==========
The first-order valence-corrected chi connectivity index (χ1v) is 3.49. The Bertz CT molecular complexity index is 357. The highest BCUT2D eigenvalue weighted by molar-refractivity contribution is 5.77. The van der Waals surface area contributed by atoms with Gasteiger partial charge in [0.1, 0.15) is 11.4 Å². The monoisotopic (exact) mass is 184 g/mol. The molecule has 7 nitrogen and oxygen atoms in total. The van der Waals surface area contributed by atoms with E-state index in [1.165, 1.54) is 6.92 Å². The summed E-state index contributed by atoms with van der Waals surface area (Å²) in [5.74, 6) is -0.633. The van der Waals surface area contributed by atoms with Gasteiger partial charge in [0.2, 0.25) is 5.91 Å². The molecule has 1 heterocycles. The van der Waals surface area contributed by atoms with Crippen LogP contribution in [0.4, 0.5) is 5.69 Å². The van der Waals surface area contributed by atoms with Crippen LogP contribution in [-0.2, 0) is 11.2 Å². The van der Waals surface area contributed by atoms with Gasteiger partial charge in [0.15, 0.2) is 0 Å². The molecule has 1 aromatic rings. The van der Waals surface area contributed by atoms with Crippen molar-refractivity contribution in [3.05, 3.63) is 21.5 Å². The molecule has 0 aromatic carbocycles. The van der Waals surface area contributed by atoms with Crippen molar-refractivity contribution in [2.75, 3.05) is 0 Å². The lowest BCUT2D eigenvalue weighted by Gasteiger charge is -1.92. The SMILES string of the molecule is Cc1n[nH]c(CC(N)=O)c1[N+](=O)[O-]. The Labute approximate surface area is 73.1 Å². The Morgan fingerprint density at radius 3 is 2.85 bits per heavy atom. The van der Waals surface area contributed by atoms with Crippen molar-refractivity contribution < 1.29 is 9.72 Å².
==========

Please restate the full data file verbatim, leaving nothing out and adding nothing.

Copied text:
The first-order valence-corrected chi connectivity index (χ1v) is 3.49. The Bertz CT molecular complexity index is 357. The highest BCUT2D eigenvalue weighted by molar-refractivity contribution is 5.77. The van der Waals surface area contributed by atoms with Gasteiger partial charge in [0.1, 0.15) is 11.4 Å². The monoisotopic (exact) mass is 184 g/mol. The molecule has 7 nitrogen and oxygen atoms in total. The van der Waals surface area contributed by atoms with E-state index in [1.165, 1.54) is 6.92 Å². The summed E-state index contributed by atoms with van der Waals surface area (Å²) in [5.74, 6) is -0.633. The van der Waals surface area contributed by atoms with Gasteiger partial charge in [0.2, 0.25) is 5.91 Å². The molecule has 1 heterocycles. The van der Waals surface area contributed by atoms with Crippen LogP contribution in [0.4, 0.5) is 5.69 Å². The van der Waals surface area contributed by atoms with Crippen LogP contribution in [-0.2, 0) is 11.2 Å². The van der Waals surface area contributed by atoms with Gasteiger partial charge in [0.15, 0.2) is 0 Å². The molecule has 1 aromatic rings. The van der Waals surface area contributed by atoms with Crippen molar-refractivity contribution in [3.05, 3.63) is 21.5 Å². The molecule has 0 aromatic carbocycles. The van der Waals surface area contributed by atoms with Crippen molar-refractivity contribution in [2.75, 3.05) is 0 Å². The lowest BCUT2D eigenvalue weighted by Gasteiger charge is -1.92. The SMILES string of the molecule is Cc1n[nH]c(CC(N)=O)c1[N+](=O)[O-]. The Labute approximate surface area is 73.1 Å². The Morgan fingerprint density at radius 3 is 2.85 bits per heavy atom. The van der Waals surface area contributed by atoms with Crippen molar-refractivity contribution < 1.29 is 9.72 Å².